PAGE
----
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Grammar and Usage

Fowler's Modern English Usage
by R.W. Burchfield

For generations, lovers of the English language have turned to trusty copies of Fowler's to settle nagging grammatical questions, or, for true hard-core language junkies, for the sheer fun of reading H. W. Fowler's classic outrage contained in entries on "Hackneyed Phrases" or "Pedantic-Humour Words." 

The New Fowler's Modern English Usage, the first revision in more than 30 years, has not arrived without controversy. Some language (and Fowler) purists complain that the book is too liberal at times, noting that usage is common as opposed to correct. Those points are debatable, and, indeed, they're what make the book's nearly 900 pages so interesting to peruse. The currency of the new Fowler's extends to, in the entry on "Vogue Words," such novelties as "couch potato," "flavour of the month," "on a roll," and the notorious "parameter" (review from

Sin and Syntax

You gotta love a grammar guide that calls verbs "moody little suckers" and adverbs "promiscuous."  Constance Hale ("Wired Style") relishes prose that is deliberate, beautiful, and bold.  In "Sin and Syntax," Hale offers liberating advice for the struggling writer: Go ahead and break the rules, she says; just know the rules first, and know why you are breaking them. (That final sentence is what hooked us here at Take Our Word For It.)


A Dictionary of Modern American Usage

Author Garner, a lawyer and lexicographer, has created a scholarly and readable masterpiece. He clarifies the dos and don'ts of commas and quotation marks, explains why it's not so awful to end sentences with prepositions, and tackles common confusions, such as lay and lie, flaunt and flout, and assure, insure, and ensure.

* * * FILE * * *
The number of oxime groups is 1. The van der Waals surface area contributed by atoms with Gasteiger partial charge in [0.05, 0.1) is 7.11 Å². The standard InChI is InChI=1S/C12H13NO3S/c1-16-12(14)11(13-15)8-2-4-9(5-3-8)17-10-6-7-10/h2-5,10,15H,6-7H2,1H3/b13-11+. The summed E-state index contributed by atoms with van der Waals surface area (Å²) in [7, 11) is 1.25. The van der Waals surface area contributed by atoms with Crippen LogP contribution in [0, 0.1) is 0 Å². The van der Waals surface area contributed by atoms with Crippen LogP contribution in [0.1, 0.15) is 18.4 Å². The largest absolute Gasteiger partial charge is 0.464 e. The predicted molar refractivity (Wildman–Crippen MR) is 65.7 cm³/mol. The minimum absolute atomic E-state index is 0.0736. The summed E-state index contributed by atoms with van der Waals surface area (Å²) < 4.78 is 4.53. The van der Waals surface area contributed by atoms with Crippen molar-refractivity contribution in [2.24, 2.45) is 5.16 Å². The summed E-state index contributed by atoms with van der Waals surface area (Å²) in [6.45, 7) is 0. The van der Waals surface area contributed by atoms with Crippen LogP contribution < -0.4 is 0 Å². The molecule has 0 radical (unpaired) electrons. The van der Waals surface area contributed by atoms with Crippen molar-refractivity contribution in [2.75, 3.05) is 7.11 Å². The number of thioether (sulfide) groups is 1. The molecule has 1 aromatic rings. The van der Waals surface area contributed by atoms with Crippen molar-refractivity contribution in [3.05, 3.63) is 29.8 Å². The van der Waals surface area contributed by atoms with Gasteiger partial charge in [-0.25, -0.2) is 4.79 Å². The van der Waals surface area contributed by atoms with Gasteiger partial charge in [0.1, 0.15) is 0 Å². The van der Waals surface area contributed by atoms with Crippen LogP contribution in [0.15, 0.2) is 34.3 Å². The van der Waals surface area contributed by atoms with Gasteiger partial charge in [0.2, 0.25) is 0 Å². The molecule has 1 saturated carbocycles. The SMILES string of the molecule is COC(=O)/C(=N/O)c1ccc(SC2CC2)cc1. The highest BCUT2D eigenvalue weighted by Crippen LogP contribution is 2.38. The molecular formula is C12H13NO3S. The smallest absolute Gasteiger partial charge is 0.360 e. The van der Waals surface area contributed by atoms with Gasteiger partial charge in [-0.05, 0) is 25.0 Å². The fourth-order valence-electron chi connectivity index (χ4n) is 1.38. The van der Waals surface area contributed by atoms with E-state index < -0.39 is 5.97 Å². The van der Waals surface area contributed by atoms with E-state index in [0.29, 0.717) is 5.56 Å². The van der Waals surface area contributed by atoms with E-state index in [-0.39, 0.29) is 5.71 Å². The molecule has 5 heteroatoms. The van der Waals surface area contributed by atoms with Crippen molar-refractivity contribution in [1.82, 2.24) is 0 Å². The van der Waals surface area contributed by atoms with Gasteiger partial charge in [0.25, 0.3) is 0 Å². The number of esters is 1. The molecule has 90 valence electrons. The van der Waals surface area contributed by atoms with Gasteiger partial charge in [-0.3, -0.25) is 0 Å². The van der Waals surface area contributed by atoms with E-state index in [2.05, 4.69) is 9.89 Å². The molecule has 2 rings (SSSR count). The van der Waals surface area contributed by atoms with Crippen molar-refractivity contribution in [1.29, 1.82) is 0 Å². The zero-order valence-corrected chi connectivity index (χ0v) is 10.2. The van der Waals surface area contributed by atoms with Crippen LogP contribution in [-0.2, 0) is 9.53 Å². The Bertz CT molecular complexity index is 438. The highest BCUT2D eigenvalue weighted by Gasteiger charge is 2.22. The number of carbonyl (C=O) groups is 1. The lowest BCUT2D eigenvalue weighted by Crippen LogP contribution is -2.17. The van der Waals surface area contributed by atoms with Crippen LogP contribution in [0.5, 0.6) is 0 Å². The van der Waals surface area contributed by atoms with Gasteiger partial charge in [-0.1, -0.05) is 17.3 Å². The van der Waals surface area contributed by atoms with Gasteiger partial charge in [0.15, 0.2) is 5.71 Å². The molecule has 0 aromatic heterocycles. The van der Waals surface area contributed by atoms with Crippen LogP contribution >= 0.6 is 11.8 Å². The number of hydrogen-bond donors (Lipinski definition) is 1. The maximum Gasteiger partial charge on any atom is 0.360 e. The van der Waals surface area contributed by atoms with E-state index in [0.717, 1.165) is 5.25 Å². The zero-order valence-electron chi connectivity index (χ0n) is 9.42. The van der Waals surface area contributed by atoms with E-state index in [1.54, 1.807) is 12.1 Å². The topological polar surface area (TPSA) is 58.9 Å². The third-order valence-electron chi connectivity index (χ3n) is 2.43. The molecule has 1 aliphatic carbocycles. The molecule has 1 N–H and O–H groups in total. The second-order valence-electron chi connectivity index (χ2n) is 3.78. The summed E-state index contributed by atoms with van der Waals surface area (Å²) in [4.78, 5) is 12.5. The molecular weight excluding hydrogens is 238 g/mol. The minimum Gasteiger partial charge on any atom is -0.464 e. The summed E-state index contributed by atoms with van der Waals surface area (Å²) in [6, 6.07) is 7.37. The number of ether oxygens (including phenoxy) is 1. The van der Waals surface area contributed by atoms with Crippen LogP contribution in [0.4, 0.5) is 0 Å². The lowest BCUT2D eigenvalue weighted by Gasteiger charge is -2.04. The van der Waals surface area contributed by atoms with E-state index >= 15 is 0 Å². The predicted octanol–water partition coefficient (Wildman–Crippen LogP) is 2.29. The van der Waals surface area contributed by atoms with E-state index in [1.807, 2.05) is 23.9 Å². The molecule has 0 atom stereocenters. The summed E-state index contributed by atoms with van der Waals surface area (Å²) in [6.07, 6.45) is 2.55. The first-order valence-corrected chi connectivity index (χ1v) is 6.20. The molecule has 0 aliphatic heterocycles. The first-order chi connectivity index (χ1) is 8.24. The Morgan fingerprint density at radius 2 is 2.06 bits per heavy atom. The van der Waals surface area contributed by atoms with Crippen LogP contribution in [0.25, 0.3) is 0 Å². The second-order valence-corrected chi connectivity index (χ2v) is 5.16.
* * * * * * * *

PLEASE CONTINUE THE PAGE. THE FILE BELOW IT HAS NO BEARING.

Erudite and dryly witty, spectacularly organized and up to date, and attentive to both basic usage and advanced nuances, A Dictionary of Modern American Usage is destined to become the reference of choice for students, scribes, editors, executives, and language devotees.

The King's English

Kingsley Amis's The King's English is as witty and biting as his novels. Modestly presented as a volume "in Kings_English.gif (15409 bytes)which some modern linguistic problems are discussed and perhaps settled," Amis's usage guide is a worthy companion to his revered Fowler's. The King's English is distinctly British, but never mind: it is sensational. And unlike many of his countrymen, Amis is decidedly pro-American, even admitting a "bias towards American modes of expression as likely to seem the livelier and ... smarter alternative." In a world populated by usage mavens too willing to waffle, Amis is refreshingly unequivocal. On the expression meaningful dialogue? It "looks and sounds unbearably pompous. Nevertheless one would not wish to be deprived of a phrase that so unerringly points out its user as a humourless ninny." To cross one's 7's, he says, "is either gross affectation or, these days, straightforward ignorance." And the frequently misused word viable, he claims, "should be dropped altogether ... simply because it has taken the fancy of every trendy little twit on the look-out for a posh word for feasible, practicable." Forget Amis's protestations of being unfit for the position of language arbiter; after all, as he says, "the defence of the language is too large a matter to be left to the properly qualified."

The Big Book of Beastly Mispronunciations: The Complete Opinionated Guide for the Careful Speaker

Looks like an entertaining AND informative work. says, "Charles Harrington Elster's "The Big Book of Beastly Mispronunciations" is more entertaining than a game of badminton (don't say "bad mitten": "This is sloppy") and more lasting than a daiquiri (that's "DY-kuh-ree"). And best of all, you'll tighten up that flaccid ("FLAK-sid") pronunciation. Kudos ("KOO-dahs") to Elster for setting us straight. For now, anyway. There's a neologism ("nee-AHL-uh-jiz'm") born every day.

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Last Updated 10/09/06 07:50 PM